Pesticides and 
Parkinson's disease

Increasing evidence has shown a link between pesticide exposure and the risk for Parkinson's disease.
Increasing evidence has shown a link between pesticide exposure and the risk for Parkinson's disease.

Throughout the past 10 years, studies ranging in intensity have suggested a link between pesticide exposure and the development of Parkinson's disease.1-3 An additional study has found a link between two solvents and Parkinson's disease.4 This study was cited by Parrish and Gardner5, who suggested a potential risk for Parkinson's disease by ambient pesticide exposure among those living downwind from a golf course. In 2013, Fields6 published an article that discussed these two reports. The issue has become a source of concern among those who play golf and live near a golf course and may result in patients turning to their primary care clinicians for up-to-date information and opinion. 

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The following review will reveal the strengths and weaknesses surrounding the issue of pesticides, Parkinson's disease, and golf and will provide information that a practitioner would need to evaluate past and future studies suggesting such risk to golfers and golf course residents. 

Background on Parkinson's disease

Parkinson's disease is a disorder of the substantia nigra (basal ganglia) section of the brain.2 Figures 1 and 2 represent a simplified version of normal basal ganglia and dopamine receptors. When neurons within the basal ganglia degenerate, they lose the ability to produce dopamine (dopaminergic neuron degeneration), resulting in abnormalities of movement. Parkinson's symptoms develop when these neurons degrade from 550,000 to 100,000.7Figure 3 demonstrates this regression of dopamine levels within the neuron synapse. 

The symptoms of Parkinson's disease are listed in Table 1, and some of the available medications for treatment are included in Table 2. Figure 4 suggests the mechanism of action produced by these medications, which inhibit the oxidative breakdown of dopamine within the neuron. The diagnosis of Parkinson's is made on the basis of physical and neurologic symptoms, as there are no serologic or diagnostic imaging tests available. The disease is confirmed when 2 of the 3 primary symptoms are present, one of which must be slow movement. Van Den Eeden et al8 estimates that Parkinson's disease afflicts 17 of every 100,000 persons and is increasing worldwide with the expansion of an aging population. Most individuals afflicted by this disease are able to live without severe disability due to the slow degradation of dopamine-generating neurons and the number of treatment options available. It is the disabling symptoms that are of chief concern.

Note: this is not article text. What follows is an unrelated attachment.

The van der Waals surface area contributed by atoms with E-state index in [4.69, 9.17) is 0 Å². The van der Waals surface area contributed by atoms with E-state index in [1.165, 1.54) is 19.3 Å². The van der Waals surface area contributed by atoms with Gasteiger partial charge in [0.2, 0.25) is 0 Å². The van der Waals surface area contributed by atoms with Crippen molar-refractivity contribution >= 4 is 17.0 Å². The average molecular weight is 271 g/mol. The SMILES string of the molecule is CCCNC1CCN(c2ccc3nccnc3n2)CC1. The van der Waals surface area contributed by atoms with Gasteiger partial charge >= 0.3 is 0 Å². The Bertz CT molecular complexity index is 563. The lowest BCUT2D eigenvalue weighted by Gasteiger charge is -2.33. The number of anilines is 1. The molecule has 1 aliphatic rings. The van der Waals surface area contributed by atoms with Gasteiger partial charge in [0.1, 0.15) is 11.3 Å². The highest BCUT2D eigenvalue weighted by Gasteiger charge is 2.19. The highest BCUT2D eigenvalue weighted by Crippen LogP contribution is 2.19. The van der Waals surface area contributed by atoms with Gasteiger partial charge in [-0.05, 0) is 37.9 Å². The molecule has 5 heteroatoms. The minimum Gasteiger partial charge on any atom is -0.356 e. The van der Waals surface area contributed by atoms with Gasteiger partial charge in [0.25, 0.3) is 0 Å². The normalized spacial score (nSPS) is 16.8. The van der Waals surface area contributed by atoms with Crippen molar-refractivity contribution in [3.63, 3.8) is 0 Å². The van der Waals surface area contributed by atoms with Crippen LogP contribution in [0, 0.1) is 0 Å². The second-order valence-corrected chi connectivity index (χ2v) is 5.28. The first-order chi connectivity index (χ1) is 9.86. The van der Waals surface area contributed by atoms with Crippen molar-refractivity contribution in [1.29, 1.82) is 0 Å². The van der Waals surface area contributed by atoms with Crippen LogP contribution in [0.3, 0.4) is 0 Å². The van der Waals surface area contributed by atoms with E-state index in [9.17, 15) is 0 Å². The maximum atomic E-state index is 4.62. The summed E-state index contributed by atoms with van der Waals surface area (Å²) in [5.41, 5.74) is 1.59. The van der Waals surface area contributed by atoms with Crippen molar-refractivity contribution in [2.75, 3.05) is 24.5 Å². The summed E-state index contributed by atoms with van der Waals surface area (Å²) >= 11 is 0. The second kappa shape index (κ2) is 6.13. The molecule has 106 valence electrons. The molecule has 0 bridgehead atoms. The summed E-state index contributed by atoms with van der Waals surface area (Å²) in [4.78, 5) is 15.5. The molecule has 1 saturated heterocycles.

The link between pesticides
and Parkinson's disease

Pesticides have long been associated with the development of neurologic disorders. A Medline search using the terms "Parkinson's" and "pesticides" yielded more than 1500 citations. Animal and human studies have connected the development of Parkinson's with various groups and classifications of pesticides, which have been implicated in dopaminergic neuron degeneration. According to the CDC,9 the insecticide classes of organochlorine and organophosphorus compounds are thought to be specifically linked to Parkinson's disease. Organochlorines are chlorinated hydrocarbons used extensively from 1940 to 1960. Parkinson' disease symptoms differ from organophosphate poisoning, resulting in acute cholinergic toxicity (SLUDGE/BBB — Salivation, Lacrimation, Urination, Defecation, Gastric Emesis, Bronchorrhea, Bronchospasm, Bradycardia). According to the Colorado Environmental Pesticide Education Program,10 these two classes were the most frequently banned or severely restricted pesticides. Table 3 lists those pesticides banned or severely restricted in the U.S. The up-to-date list of restricted pesticides can be found in the Environmental Protection Agencies Restricted Use Products report.11